When the Southeast Alaska
Discovery Center opened in 1995, any visitor who stepped inside the $10 million facility was immediately aware of its world-class quality.
Its combination of static and interactive displays provided illuminating information about the natural environment, Native culture and industries of Southeast Alaska. Its theater/presentation space was top-flight. Its learning room and book shop space evoked a fine wilderness lodge. It was a comfortable, intriguing place in which people could learn many things about this region.
It still is.
The continued wonderfulness of the facility belies the difficulties that its owner, the U.S. Forest Service, appears to be having in providing anything more than the most threadbare of shoestring budgets for the center’s operation. The remaining staff members should be commended for their energy, efficiency and enthusiasm in doing the best possible job under the circumstances.
To its credit, the agency has reshuffled its organizational flowchart to put the Discovery Center under the broader Tongass National Forest rather continuing it under the smaller Ketchikan/Misty Fiords Ranger District. That could prove helpful to the Discovery Center’s future. The Forest Service in Southeast Alaska, however, is an agency that’s evolving with changing times. We don’t have hard data, but the Forest Service’s presence in the region appears to have shrunk since the mid-1990s — not at the same rate, but certainly in parallel, with the decline of the timber industry.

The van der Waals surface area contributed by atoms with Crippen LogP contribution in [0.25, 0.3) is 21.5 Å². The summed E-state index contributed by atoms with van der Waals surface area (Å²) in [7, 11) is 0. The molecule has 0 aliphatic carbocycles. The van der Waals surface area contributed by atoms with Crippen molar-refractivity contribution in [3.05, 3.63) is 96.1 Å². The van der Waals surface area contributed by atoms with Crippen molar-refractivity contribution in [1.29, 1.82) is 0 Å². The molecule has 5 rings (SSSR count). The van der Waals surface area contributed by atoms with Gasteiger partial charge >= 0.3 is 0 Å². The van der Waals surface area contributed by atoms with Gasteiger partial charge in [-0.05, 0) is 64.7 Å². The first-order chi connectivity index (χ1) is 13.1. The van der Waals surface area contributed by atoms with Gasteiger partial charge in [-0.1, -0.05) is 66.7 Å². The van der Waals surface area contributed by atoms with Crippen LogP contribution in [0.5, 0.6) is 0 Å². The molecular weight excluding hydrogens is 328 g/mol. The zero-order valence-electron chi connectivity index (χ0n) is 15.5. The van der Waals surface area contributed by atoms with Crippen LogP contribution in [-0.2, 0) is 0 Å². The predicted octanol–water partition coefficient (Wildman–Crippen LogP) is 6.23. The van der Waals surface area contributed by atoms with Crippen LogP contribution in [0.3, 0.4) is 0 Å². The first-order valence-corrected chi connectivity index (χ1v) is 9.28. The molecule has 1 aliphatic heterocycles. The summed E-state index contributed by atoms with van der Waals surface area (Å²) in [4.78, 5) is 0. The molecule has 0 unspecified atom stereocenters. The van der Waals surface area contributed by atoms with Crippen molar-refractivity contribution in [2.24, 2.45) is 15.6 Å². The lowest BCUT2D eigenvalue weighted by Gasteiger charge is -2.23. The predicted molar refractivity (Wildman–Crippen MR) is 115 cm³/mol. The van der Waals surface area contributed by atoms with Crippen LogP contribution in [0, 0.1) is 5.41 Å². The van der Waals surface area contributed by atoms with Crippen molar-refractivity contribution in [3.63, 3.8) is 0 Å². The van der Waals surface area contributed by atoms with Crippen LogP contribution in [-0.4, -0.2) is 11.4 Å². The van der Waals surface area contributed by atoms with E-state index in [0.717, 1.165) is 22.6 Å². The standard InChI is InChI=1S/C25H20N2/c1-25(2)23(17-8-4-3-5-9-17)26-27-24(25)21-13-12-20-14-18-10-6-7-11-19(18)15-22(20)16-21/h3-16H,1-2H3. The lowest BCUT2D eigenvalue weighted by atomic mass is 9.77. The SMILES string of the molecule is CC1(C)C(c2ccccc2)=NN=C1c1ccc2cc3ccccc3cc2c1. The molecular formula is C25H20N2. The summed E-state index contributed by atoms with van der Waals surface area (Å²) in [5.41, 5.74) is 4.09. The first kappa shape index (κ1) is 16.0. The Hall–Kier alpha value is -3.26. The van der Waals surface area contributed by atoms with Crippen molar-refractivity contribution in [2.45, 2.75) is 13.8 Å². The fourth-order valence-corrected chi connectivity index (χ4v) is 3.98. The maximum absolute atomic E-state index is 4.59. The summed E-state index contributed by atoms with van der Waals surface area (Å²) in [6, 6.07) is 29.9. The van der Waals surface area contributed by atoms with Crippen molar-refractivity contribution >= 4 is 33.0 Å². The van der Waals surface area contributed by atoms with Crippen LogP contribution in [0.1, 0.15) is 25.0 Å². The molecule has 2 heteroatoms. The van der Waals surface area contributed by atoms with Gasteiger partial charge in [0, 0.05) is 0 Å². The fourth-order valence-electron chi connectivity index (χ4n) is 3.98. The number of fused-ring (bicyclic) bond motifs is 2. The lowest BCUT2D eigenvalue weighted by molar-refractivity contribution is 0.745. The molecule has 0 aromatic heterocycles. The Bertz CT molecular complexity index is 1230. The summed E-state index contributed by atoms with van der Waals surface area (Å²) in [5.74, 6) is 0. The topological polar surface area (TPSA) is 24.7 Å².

The agency’s many responsibilities in managing a vast tracts of federal land in Southeast Alaska likely means that the Southeast Alaska Discovery Center is rather low on the priority list. Fiscal constraints seem to be hampering its ability to maintain existing recreational facilities in this area.
Attracting more visitors to the Discovery Center would help. At first glance, it seems as though visitors would be swarming a quality interpretive center that’s just steps away from Ketchikan’s cruise ship docks. But the competition for those visitors’ time, attention and dollars is fierce, and few folks who depend on the visitor trade have a big incentive to promote the Discovery Center. That leaves Discovery Center promotion and program offerings largely in the hands of the Forest Service, which appears to already have its hands full in just trying to keep the Discovery Center’s doors open.
It’s a difficult situation, without evidence of a simple solution. The Ketchikan community has great facility in the Southeast Alaska Discovery Center. It’s worth finding a way to keep it intact and viable for many years to come.
—Ketchikan Daily News, Aug. 4, 2016